People who participate in hazardous activities need to be cautious. Each program is different about what exactly constitutes “hazardous.” It might be riding motorcycles or hobbies that require you to wear a helmet such as three-wheel ATVs, off-road vehicles, rock/cliff climbing, spelunking, skydiving, deep sea diving or bungee jumping. 

Each health care sharing program has at least some caveats with respect to being a secondary payment source for those also eligible for federal or state assistance. If you receive federal or state assistance be sure to understand the limits of the sharing plan. 

The sharing programs have their own prescription drug policies, but generally prescriptions are only shared related to a specific medical need, and only for a short duration.  Such prescriptions would generally fall under the same per-incident limits or personal responsibility. 

There are some restrictions as to how long medication is covered. This means that someone who developed a condition like Type I Diabetes after becoming a Member would only have insulin considered a shareable expense for a very short duration. Maintenance prescriptions are not eligible for sharing at all.  Members are encouraged to participate in prescription discount programs such as NeedyMeds, GoodRx, OneRX, and LowestMed.

While all of the health care sharing programs have strong histories of success, there is no guarantee of payment because these are voluntary programs and not an actual contract for health insurance benefits. 

In fact, each group makes it abundantly clear they are not insurance and membership is not a contract. 

Typical disclaimers read …

  • Whether anyone chooses to assist you with your medical bills will be completely voluntary because participants are not compelled by law to contribute toward your medical bills. 
  • Therefore, participation in the ministry or a subscription to any of its documents should not be considered to be insurance. 
  • Regardless of whether you receive any payment for medical expenses or whether this ministry continues to operate, you are always personally responsible for the payment of your own medical bills.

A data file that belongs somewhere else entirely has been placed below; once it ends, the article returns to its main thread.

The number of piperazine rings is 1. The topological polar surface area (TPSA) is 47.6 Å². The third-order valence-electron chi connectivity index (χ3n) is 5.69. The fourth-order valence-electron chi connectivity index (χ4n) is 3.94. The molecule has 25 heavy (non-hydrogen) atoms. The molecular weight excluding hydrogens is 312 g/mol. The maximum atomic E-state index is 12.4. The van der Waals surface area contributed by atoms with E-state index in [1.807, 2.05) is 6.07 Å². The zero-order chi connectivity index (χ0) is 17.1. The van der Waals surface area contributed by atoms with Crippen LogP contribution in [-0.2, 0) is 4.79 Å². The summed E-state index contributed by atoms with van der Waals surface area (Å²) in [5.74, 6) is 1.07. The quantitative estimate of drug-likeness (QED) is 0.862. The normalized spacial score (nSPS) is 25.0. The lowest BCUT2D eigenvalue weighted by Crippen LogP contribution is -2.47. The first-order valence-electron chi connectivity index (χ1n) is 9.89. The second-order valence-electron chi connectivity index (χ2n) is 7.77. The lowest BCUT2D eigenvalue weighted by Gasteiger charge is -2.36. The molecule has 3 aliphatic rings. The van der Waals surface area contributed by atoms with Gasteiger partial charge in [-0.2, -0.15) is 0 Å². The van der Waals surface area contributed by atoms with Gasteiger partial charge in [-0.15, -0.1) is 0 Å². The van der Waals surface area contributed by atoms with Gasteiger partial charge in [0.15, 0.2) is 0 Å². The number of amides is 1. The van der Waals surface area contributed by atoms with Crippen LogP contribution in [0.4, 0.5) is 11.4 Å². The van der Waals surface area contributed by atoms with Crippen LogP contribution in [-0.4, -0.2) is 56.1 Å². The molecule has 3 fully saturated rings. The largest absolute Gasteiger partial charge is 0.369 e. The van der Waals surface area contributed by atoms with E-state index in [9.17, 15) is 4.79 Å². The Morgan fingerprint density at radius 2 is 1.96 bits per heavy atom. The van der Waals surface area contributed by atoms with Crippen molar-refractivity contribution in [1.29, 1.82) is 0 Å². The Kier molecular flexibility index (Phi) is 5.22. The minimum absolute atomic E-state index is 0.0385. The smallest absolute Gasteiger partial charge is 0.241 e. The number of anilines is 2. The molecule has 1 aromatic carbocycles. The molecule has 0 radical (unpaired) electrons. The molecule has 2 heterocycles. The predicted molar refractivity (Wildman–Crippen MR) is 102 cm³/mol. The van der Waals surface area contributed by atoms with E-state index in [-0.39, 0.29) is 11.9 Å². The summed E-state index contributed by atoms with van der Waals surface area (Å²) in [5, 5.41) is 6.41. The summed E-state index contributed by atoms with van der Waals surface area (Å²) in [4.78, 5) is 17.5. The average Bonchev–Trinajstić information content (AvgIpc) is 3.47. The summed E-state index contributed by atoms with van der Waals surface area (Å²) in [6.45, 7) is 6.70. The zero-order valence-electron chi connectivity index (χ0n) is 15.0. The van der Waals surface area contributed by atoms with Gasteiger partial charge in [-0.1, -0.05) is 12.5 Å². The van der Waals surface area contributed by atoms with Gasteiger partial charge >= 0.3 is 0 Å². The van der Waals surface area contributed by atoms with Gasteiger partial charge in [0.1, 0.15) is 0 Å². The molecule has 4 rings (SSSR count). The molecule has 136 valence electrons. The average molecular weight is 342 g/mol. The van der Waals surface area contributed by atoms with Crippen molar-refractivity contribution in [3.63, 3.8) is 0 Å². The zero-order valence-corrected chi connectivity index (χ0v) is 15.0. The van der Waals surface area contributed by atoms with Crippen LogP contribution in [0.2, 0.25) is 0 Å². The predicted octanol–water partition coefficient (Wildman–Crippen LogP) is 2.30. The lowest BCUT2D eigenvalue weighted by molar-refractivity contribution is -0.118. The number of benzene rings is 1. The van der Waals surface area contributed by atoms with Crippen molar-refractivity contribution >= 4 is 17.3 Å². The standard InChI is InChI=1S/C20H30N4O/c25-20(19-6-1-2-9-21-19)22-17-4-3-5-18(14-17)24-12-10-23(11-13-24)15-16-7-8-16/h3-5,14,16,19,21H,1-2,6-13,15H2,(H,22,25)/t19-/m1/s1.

Ultimately, members are placing a great amount of faith in these programs, which do not receive the state regulatory oversight and protection afforded to traditional insurance. 

With that being said, they have shared billions of dollars of eligible medical expenses over their history. 

The success of health care sharing depends on upholding and dutifully administering the member guidelines – on the whole, they seem to have done this so far.

There are plenty of positives about health care sharing and at the same time, there are lots of things to be cautious about to avoid surprises if you don’t have a complete understanding of the program guidelines. 

Money Matters in Marriage

When couples say their vows at the altar, they don’t promise to be completely open and honest about all their financial information from this day forward.

Maybe they should.

If the husband and wife aren’t honest with each other about their entire financial situation, it can lead to big problems in a marriage.

If money isn’t an open topic that is easily discussed, money challenges can become a way of life. A secret bank or credit card account; spending $500 or more on a purchase without telling their spouse; missing cash in the bank accounts and hiding expensive purchases all break down the trust required for a strong marriage.

Differences about money can put a divide between husband and wife. When spouses don’t share financial information with each other it can often lead to divorce.

Our culture pushes us toward thinking that money is the most important aspect of our life and will ultimately make us happy and fulfilled. This leads us to think finances are an individual matter and it is OK for a married couple to keep their finances separate.

Advertisers manipulate us with their consistent messages about what we have to buy in order to happy and successful. Their focus isn’t about the product meeting our needs. Rather the focus is on sex, wealth, power and prestige. The ads encourage us to buy what we deserve, rather than what we need or can afford.